To discuss this development, stakeholders from media and entertainment sector sat together at E-Frames 2020 to discuss whether OTT platforms and movie theatres can co-exist. Participants included Shoojit Sircar, the director of Gulaabo Sitaabo, Vikram Malhotra, Founder Abundantia Entertainment Pvt Ltd, Mr. Saugata Mukherjee, Head of Original Content – SonyLIV, Mr. Carter Pilcher and Chief Executive Officer – Shorts TV, UK. Film directors Madhur Bhandarkar and Ram Madhvani were also part of the panel, moderated by journalist Taran Adarsh.

Impact of COVID19 on theatrical release

The panellists welcomed the positive response to the release of Gulabo Sitabo and hailed it as a successful experiment. Mr. Malhotra said that online platforms help take the film where the audience is.

For example, Gulabo Sitabo got access to 200 markets at once.

The move also make economic sense as films can be released on time and everyone in the value chain can be compensated without delay.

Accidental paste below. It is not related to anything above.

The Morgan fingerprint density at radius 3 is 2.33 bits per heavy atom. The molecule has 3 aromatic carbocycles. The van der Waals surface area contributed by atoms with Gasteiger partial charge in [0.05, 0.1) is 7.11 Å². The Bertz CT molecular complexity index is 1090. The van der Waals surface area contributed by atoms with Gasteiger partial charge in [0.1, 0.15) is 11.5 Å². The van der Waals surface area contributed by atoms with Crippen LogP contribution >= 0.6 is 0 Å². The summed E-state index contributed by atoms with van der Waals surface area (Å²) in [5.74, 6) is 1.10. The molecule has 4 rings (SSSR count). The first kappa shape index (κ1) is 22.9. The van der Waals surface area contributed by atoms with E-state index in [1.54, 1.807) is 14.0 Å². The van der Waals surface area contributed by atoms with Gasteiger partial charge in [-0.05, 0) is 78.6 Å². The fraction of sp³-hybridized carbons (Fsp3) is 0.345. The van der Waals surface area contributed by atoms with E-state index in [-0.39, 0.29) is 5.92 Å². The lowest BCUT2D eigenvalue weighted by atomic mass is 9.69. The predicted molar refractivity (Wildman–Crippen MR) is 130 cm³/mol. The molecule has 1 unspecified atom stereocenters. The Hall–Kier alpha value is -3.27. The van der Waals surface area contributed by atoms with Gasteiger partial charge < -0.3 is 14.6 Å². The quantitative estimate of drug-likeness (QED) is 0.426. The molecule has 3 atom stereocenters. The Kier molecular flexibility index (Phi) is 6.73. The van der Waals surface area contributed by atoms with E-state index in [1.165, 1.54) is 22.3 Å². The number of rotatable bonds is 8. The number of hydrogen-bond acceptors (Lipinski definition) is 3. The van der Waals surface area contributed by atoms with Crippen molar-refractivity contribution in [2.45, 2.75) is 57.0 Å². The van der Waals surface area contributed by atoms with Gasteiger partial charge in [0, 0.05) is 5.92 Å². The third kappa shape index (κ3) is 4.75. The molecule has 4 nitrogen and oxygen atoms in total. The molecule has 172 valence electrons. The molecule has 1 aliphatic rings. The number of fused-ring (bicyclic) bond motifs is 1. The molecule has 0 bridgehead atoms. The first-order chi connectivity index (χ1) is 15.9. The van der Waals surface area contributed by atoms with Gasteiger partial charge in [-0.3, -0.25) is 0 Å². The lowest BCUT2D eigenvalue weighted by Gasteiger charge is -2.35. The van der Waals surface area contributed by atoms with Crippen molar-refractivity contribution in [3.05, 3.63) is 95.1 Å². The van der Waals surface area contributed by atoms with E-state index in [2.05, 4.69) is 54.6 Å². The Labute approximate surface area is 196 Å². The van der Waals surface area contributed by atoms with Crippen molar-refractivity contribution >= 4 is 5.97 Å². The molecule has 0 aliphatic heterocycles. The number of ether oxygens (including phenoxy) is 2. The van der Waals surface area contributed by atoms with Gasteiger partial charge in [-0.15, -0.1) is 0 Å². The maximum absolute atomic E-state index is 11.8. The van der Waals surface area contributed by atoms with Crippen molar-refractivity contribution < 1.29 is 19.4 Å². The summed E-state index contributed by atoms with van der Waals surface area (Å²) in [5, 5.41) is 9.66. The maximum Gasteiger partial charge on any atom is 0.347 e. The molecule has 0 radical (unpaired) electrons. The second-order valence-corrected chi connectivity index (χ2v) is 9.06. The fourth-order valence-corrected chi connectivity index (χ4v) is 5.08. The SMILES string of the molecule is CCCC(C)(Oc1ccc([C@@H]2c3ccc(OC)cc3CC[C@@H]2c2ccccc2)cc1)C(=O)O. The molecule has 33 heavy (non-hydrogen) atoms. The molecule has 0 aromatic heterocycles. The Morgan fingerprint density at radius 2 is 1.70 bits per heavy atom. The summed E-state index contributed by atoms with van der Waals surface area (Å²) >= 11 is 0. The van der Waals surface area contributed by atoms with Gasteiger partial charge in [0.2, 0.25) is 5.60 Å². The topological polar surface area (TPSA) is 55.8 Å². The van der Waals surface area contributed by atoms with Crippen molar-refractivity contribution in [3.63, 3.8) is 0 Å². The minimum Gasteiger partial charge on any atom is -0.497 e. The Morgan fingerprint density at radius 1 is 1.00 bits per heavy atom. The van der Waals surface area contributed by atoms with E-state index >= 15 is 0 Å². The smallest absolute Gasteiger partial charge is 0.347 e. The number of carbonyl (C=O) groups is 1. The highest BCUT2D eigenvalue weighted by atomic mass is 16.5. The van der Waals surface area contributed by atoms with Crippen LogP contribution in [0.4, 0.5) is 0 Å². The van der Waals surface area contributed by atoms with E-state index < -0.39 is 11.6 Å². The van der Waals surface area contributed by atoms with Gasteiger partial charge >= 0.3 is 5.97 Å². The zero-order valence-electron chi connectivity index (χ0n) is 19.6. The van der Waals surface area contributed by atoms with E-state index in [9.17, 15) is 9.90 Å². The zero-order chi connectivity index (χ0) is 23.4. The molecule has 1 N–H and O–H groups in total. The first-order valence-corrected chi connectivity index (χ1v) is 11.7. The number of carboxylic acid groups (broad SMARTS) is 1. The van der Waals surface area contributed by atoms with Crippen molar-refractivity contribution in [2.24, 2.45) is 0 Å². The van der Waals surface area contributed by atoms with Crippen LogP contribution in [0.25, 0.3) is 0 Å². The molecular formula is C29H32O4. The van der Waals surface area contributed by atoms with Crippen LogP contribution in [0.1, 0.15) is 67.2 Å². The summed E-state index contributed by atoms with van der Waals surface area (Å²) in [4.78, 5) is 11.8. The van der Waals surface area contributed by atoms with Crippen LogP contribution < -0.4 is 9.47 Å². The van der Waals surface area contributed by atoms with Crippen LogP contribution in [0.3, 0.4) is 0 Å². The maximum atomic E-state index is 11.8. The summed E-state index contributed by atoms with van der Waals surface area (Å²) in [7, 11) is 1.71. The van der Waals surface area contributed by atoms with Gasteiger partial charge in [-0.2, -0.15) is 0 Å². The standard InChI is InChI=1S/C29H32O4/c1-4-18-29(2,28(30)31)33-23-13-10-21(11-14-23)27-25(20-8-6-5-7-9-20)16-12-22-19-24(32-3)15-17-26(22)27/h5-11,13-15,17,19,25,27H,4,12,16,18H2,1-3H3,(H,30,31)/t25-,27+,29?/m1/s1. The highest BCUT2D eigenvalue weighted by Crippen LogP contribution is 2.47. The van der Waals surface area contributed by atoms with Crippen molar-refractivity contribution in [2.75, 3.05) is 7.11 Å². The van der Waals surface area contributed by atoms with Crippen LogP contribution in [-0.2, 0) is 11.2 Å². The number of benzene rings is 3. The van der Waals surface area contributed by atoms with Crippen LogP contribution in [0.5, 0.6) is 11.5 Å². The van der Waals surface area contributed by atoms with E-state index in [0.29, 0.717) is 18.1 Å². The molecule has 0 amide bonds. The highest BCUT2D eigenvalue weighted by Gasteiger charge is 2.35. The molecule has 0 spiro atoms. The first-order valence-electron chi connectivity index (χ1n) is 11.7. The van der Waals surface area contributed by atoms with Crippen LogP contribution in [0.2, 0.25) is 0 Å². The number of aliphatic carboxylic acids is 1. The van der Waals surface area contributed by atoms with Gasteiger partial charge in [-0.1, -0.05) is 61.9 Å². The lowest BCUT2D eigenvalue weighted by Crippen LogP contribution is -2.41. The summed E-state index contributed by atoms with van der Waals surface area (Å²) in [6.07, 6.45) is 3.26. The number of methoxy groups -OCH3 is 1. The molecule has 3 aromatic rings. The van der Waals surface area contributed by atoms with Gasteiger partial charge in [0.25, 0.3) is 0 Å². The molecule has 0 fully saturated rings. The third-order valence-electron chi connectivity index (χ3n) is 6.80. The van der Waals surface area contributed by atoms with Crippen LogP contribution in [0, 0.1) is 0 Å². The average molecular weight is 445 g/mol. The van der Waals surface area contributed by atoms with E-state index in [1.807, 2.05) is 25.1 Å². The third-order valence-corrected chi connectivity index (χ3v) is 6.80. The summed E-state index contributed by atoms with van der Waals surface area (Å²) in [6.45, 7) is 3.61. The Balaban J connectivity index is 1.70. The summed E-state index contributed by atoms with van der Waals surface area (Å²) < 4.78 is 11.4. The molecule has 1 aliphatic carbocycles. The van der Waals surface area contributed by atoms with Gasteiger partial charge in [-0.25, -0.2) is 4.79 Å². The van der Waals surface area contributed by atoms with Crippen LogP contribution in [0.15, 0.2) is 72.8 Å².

Mr. Sircar agreed with Mr. Malhotra and said that deferring the release of Gulaabo Sitabo until August would have led to uncertainties and losses. He gave the example of Angrezi Medium, which ran only for three to four days before a complete lockdown was imposed. He added that this concern got pronounced for those who make one film at a time and channel the profits from one production to the next. In contrast, directors who make multiple films simultaneously have the flexibility to delay a particular release.

Advantages of release on OTT platforms

Mr. Mukherjee added that globally big films are now launched on OTT platforms.  These have opened up a new form of distribution and for certain films, OTT will be the first window.